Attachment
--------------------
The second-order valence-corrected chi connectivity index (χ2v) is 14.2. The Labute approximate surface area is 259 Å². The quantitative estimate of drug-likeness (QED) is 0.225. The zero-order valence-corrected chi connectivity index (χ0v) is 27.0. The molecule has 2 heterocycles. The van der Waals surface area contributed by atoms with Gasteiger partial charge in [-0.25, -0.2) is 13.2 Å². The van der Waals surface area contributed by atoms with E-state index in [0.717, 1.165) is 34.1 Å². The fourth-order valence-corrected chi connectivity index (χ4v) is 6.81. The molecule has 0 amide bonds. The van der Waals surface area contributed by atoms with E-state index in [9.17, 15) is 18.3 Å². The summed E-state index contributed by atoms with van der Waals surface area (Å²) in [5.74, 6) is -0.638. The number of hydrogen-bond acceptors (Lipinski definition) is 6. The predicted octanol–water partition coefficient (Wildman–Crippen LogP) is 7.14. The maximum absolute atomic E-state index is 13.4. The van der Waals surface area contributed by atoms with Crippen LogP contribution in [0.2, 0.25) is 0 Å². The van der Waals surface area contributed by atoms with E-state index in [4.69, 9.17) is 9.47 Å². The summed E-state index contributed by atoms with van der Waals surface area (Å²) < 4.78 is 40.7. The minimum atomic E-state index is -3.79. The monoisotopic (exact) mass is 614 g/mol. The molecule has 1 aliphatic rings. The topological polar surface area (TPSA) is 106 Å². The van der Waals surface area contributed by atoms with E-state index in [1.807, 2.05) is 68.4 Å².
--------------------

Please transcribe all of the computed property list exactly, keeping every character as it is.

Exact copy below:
The second-order valence-corrected chi connectivity index (χ2v) is 14.2. The Labute approximate surface area is 259 Å². The quantitative estimate of drug-likeness (QED) is 0.225. The zero-order valence-corrected chi connectivity index (χ0v) is 27.0. The molecule has 2 heterocycles. The van der Waals surface area contributed by atoms with Gasteiger partial charge in [-0.25, -0.2) is 13.2 Å². The van der Waals surface area contributed by atoms with E-state index in [0.717, 1.165) is 34.1 Å². The fourth-order valence-corrected chi connectivity index (χ4v) is 6.81. The molecule has 0 amide bonds. The van der Waals surface area contributed by atoms with E-state index in [9.17, 15) is 18.3 Å². The summed E-state index contributed by atoms with van der Waals surface area (Å²) in [5.74, 6) is -0.638. The number of hydrogen-bond acceptors (Lipinski definition) is 6. The predicted octanol–water partition coefficient (Wildman–Crippen LogP) is 7.14. The maximum absolute atomic E-state index is 13.4. The van der Waals surface area contributed by atoms with Crippen LogP contribution in [0.2, 0.25) is 0 Å². The van der Waals surface area contributed by atoms with E-state index in [4.69, 9.17) is 9.47 Å². The summed E-state index contributed by atoms with van der Waals surface area (Å²) < 4.78 is 40.7. The minimum atomic E-state index is -3.79. The monoisotopic (exact) mass is 614 g/mol. The molecule has 1 aliphatic rings. The topological polar surface area (TPSA) is 106 Å². The van der Waals surface area contributed by atoms with E-state index in [1.807, 2.05) is 68.4 Å².